Lowside Column

Rennie Scaysbrook | November 27, 2019



Before I begin, I must say the words and opinions in this text are solely my own. I have no qualifications in any form of medicine, let alone that which concerns the inner workings of the mind. They are simply a mirror of my thoughts on the subject of mental health, why it is so important, and how motorcycling can impact one’s general well-being.

Since becoming a father a few years ago, I’ve given more thought to what makes me mentally happy than ever before. Mental health is by far the most pressing concern in my life, because what I think generally reflects in how I act, and how I act has a guaranteed effect on those around me.

For me, mental health and motorcycling are inexorably linked. Perhaps it has something to do with the physical activity of riding a motorcycle, as opposed to being in a car, for example. The act of riding a motorcycle is dependent on a link between machine, body and mind—stresses from the motorcycle move onto the body and translate to stresses on the mind, and when the three meet at that glorious intersection, the experience is one of the great joys of nature. Human meets machine, interconnects, and becomes one. It’s a beautiful thing.

Lowside Column | For me, mental health and motorcycling are inexorably linked. Perhaps it has something to do with riding a motorcycle.
Life’s got you down? Go for a ride!

Perhaps I’m being a little philosophical for this column, which usually is dependent on things that annoy me. After all, there’s no news like bad news and bad news generally (but not always) come from one person’s opinion.

I’m acutely aware of the professional position I am in. Working for Cycle News is (or it should be) every motorcycle nut’s dream. I live in the candy store, and the responsibility of such a title on my business card is something I take incredibly seriously.

Yes, I ride the latest bikes and meet the fastest riders and occasionally ride some cool races, but the fact that I’m here has more to do with my own mental health than any review I may write.

Put simply, motorcycles give me the same level of joy I get when I see my little boy after a week away on a bike launch. For better or worse, I am an absolute motorcycle addict. Motorcycles have given me a friendship group, given my family a legacy, given me a purpose. Yet, as good as they are, they can be a burnout.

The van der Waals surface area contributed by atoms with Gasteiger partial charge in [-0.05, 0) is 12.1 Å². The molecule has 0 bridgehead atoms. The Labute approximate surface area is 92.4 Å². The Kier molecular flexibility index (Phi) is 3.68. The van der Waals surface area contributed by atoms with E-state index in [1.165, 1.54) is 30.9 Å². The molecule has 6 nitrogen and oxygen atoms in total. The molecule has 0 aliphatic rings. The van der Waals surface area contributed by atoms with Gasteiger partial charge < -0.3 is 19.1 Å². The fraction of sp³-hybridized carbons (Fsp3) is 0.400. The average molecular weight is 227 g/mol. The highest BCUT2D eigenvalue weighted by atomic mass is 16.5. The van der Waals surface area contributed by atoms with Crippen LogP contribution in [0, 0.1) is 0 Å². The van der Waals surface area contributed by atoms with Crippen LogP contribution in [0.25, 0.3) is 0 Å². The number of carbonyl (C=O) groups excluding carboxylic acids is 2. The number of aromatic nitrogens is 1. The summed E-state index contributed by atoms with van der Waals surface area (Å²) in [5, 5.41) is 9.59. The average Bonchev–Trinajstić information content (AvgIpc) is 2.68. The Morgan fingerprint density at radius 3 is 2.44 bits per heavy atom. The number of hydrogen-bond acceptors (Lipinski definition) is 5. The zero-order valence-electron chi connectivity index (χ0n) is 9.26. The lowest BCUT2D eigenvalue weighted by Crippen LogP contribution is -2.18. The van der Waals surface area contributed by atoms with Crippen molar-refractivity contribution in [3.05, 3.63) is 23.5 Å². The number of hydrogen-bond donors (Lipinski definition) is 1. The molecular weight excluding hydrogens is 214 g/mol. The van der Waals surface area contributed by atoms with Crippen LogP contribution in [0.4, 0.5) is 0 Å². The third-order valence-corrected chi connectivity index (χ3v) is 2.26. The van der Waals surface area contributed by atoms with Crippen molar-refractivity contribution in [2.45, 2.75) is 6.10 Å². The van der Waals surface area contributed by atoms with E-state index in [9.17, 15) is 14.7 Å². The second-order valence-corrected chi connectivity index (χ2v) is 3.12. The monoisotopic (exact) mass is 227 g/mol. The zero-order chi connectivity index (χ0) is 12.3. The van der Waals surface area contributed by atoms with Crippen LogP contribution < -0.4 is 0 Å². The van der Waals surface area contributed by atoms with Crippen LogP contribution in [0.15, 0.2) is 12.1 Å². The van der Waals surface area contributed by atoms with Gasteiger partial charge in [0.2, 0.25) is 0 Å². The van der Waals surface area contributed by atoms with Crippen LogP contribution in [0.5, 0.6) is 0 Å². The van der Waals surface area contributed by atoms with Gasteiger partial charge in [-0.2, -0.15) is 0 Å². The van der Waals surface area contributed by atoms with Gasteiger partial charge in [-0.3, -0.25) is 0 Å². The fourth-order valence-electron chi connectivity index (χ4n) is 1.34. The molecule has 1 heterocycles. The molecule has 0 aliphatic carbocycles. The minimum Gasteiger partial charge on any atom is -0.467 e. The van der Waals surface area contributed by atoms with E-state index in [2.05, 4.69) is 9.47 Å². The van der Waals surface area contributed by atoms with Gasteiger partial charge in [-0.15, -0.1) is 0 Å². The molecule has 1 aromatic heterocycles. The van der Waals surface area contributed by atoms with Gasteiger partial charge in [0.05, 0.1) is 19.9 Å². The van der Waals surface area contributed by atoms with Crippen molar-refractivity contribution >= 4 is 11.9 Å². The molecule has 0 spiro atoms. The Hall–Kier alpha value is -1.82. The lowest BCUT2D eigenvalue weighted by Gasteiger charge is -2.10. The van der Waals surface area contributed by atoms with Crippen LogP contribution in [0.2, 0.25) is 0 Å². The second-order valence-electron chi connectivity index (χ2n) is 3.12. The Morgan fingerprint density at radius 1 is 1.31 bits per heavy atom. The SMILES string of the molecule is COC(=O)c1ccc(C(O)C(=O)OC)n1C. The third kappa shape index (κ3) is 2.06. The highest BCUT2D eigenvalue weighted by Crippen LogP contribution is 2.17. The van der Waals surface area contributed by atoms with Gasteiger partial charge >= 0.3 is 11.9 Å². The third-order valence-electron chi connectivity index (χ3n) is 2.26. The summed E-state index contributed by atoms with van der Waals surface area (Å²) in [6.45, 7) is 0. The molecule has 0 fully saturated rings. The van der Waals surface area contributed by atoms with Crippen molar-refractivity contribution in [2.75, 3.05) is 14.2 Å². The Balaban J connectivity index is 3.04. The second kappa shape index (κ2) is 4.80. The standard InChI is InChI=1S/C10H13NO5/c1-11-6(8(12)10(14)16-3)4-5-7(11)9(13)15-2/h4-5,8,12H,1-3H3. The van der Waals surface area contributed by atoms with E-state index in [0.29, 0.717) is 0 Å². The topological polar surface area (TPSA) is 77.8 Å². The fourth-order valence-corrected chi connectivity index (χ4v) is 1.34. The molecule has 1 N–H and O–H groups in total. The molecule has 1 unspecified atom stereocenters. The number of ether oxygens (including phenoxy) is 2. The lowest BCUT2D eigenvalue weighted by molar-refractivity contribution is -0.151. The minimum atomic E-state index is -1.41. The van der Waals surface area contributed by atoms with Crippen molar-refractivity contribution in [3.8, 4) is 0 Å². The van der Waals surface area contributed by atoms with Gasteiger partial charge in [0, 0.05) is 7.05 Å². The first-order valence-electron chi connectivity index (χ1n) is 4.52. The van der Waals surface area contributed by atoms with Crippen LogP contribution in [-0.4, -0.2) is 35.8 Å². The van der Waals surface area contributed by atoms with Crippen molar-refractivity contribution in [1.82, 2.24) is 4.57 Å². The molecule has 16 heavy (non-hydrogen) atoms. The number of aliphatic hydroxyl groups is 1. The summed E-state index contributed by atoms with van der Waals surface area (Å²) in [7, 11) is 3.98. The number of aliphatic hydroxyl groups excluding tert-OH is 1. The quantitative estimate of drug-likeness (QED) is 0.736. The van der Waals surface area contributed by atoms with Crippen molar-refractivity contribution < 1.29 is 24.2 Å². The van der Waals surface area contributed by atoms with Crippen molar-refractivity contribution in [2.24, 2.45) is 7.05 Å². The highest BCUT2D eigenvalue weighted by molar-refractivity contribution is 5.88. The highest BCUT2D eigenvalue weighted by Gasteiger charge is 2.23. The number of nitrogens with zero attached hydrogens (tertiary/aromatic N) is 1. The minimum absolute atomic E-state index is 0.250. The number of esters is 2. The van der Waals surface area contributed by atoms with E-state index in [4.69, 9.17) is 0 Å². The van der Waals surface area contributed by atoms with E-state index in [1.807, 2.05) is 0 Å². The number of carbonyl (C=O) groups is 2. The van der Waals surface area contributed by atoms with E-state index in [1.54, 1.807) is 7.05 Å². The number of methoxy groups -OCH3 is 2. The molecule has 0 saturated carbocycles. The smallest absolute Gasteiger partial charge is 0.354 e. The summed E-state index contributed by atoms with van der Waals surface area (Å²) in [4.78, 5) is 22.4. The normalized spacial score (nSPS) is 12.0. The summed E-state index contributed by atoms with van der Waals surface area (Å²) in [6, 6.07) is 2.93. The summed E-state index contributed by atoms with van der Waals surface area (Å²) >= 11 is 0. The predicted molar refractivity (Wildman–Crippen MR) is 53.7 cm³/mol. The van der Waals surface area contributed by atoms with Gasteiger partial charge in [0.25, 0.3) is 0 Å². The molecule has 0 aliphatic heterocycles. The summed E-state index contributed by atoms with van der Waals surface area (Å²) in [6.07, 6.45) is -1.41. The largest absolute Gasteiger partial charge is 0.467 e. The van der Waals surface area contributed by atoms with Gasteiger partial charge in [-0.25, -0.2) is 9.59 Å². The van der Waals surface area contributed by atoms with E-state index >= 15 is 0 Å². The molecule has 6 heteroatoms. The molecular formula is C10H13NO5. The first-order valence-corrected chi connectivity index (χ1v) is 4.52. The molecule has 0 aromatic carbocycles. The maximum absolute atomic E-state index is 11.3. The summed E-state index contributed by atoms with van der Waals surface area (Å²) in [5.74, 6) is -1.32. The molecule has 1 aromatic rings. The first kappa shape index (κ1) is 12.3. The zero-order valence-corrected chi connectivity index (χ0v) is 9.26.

The point where I really fell in love with motorcycles, and when I realized they were so important to my mental well-being, came in 2012, about 27 years after I started riding. At the time, I was the road test editor and sports editor at Australian Motorcycle News—the most prestigious title in the Land Down Under. I’d wanted to work at AMCN from about the time I could read, and being the main editor of the two of the most important parts of the magazine was nothing less than a dream come true.

It was also a terrible pain in the ass.

I was smashing out 70-hour work weeks, writing two features a week plus God knows how many little sports stories, glued to my desk as my love of motorcycles slowly became a bore. I was on the verge of quitting at the start of 2012, when I read some of the stories a recently departed editor, Ken Wootton, wrote on touring through Europe. The joy in his words, the sheer thrill he conveyed about wandering through a foreign land on his own with a motorcycle was something I had to experience for myself.

Clearly, Kenny (as we called him) was a mentally happy man, at least that was the impression I got from him, but I thought a couple of weeks on my own in Europe on a bike might do me some good.

So, one Monday, while in the middle of another AMCN deadline, I booked my flights to the UK, organized a BMW R 1200 GS, and two months later I was headed north to Scotland. I won’t crap on about the details of the trip, suffice to say it was the single best thing I have done for my own mental well-being and better than any therapy session could provide.

That trip made me realize how important just riding a motorcycle—never mind testing, racing, or teaching—is to my sanity. I wrote an article at the end of it, mainly because I wanted a record of what I actually saw over the two weeks, but that was beside the point.

When I came back, I was rejuvenated. I felt like a new man, to the point that I quit my job at AMCN and started my own adventure/touring magazine, one which was about as successful as the Hindenburg’s final landing—which is a story for another time.

Regardless, the permanent link between riding and what thoughts bash left and right between the squish in my head had been made. Don’t get me wrong: when I was about to become a dad, I was scared shitless, and some thoughts that permeated on solitary rides do not bear repeating in these pages.

But they were honest thoughts, ones that perhaps I wouldn’t have admitted to myself had I not been in the therapist’s lounge of a comfy Arai Corsair-X and a grip in each hand.

I’ll leave you in this episode of “Lowside” with some advice I am wholly unqualified to give. The next time you need to get your thoughts in order, go for a ride. Riding a motorcycle, especially the ability to actually ride one, is one of the great gifts of humanity. Ride somewhere new, do a charity ride, or, like me, go to the other side of the world and ride just for the hell of it.

The only thing you’ll regret is not doing it, and hopefully, your mental health will be all the more virile as a result. CN


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Rennie Scaysbrook | Road Test Editor Rennie Scaysbrook is our Road Test Editor. A lifetime rider, the Aussie made the trek across the Pacific to live the dream in the U.S. of A. Likes puppies and wheelies.